The efforts of U.S. President Barack Obama's administration to streamline and improve the government's IT systems aren't proceeding as quickly as officials have suggested, a federal auditor said Thursday.
The White House Office of Management and Budget (OMB) has made "solid progress" toward IT reform, but officials there have oversold their progress, said David Powner, director of IT management issues at the U.S. Government Accountability Office (GAO).
"Our review shows less progress than what OMB reports," Powner said during a hearing before a subcommittee of the U.S. Senate Homeland Security and Governmental Affairs Committee. "Prematurely declaring victory in areas where more needs to be done will have the wrong consequences."
OMB still has work to do on its goal of closing nearly 1,000 government data centers by 2015, and its goal of moving several government services to the cloud, Powner said, echoing a report GAO released Thursday. In both areas, federal agencies need "clear cost-savings targets to work toward," he said.
As of December, OMB had reported it has completed its work on data-center consolidation efforts and the administration's "cloud first" initiative. Powner disagreed, saying OMB has more work to do in both areas. Powner's team reviewed 10 IT reform goals pushed by the Obama administration. OMB said it has completed work on seven of the goals, while the GAO report said only three are completed.
OMB recognizes there is more work to do in several IT reform areas, and work will continue even after OMB declares that action items are completed, Powner wrote in the GAO report. OMB believes its December 2010 IT reform plan has "served its purpose as a catalyst for a set of broader initiatives," Powner wrote. "We disagree with this approach."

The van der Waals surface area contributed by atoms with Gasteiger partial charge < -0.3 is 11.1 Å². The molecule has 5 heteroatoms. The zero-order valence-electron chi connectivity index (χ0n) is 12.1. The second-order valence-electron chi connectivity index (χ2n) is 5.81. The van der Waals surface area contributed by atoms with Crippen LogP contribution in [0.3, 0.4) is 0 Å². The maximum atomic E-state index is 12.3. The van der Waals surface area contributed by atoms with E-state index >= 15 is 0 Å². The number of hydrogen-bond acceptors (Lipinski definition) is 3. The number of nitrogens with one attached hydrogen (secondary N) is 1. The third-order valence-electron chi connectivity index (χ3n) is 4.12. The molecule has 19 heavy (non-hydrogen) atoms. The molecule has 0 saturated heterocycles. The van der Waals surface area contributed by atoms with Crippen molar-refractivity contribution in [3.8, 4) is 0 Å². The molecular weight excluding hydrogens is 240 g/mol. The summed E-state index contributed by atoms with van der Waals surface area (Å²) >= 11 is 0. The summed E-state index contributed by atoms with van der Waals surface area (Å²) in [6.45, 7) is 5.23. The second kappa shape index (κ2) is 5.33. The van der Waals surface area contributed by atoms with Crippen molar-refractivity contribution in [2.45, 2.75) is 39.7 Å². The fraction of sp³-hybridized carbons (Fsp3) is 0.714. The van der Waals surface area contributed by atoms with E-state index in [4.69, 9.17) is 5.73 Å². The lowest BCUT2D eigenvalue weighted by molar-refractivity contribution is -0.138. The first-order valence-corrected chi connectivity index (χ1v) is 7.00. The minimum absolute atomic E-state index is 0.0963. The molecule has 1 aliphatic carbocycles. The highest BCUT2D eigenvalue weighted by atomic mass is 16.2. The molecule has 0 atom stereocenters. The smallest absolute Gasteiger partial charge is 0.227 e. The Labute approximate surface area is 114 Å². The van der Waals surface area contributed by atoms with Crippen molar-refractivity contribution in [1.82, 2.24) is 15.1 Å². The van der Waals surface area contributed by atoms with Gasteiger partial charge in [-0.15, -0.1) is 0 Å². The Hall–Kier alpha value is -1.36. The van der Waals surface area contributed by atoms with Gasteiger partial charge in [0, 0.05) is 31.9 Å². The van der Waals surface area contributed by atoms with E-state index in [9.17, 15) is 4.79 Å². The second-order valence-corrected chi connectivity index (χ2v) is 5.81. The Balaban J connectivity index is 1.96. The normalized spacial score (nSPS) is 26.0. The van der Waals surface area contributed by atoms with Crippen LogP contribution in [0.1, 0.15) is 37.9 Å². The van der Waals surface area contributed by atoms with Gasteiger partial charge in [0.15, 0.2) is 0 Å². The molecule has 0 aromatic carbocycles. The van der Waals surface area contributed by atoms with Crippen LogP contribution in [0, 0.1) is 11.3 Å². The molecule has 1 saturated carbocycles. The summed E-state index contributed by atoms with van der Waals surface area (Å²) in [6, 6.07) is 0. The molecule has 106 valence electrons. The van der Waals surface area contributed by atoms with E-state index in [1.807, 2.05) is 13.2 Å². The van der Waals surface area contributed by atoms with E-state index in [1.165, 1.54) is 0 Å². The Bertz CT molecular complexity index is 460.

Powner highlighted several areas of concern. About 25 percent of the major IT projects underway within the U.S. government -- representing about US $13 billion in spending -- have significant problems, he said.
Powner also called on OMB to focus more on eliminating duplicative spending at agencies, and to support federal procurement processes that encourage more so-called modular development, where projects are broken up into smaller bites. OMB has not established time frames for completing five of seven IT reform efforts reviewed by GAO that are behind schedule, his report said.
"Now's not the time to take the foot off the accelerator," Powner said. "We want to keep that momentum going."
Steven VanRoekel, CIO at OMB, downplayed the differences between GAO's assessment of IT reform progress and his own agency's. The disagreements between OMB and GAO are about the scope of the Obama administration's 2010 IT reform plan, he said. That 25-point plan "was really about shocking the system" as a first step toward long-term efforts, he said.
"Federal IT reform doesn't begin or end with the 25-point plan," VanRoekel added.
Senator Tom Carper, a Delaware Democrat, praised OMB's efforts, saying the agency is "on the right track."
OMB released some ambitious goals with its 25-point plan, and streamlining the U.S. government's IT systems is a long-term effort, added Molly O'Neill, vice president at CGI, an IT services provider that works with government agencies.
"I think OMB put some stretch goals out there on purpose," O'Neill said. "If you don't put stretch goals out there, you're never going to get the momentum and drive toward doing that."
Grant Gross covers technology and telecom policy in the U.S. government for The IDG News Service. Follow Grant on Twitter at GrantGross. Grant's e-mail address is email@example.com.
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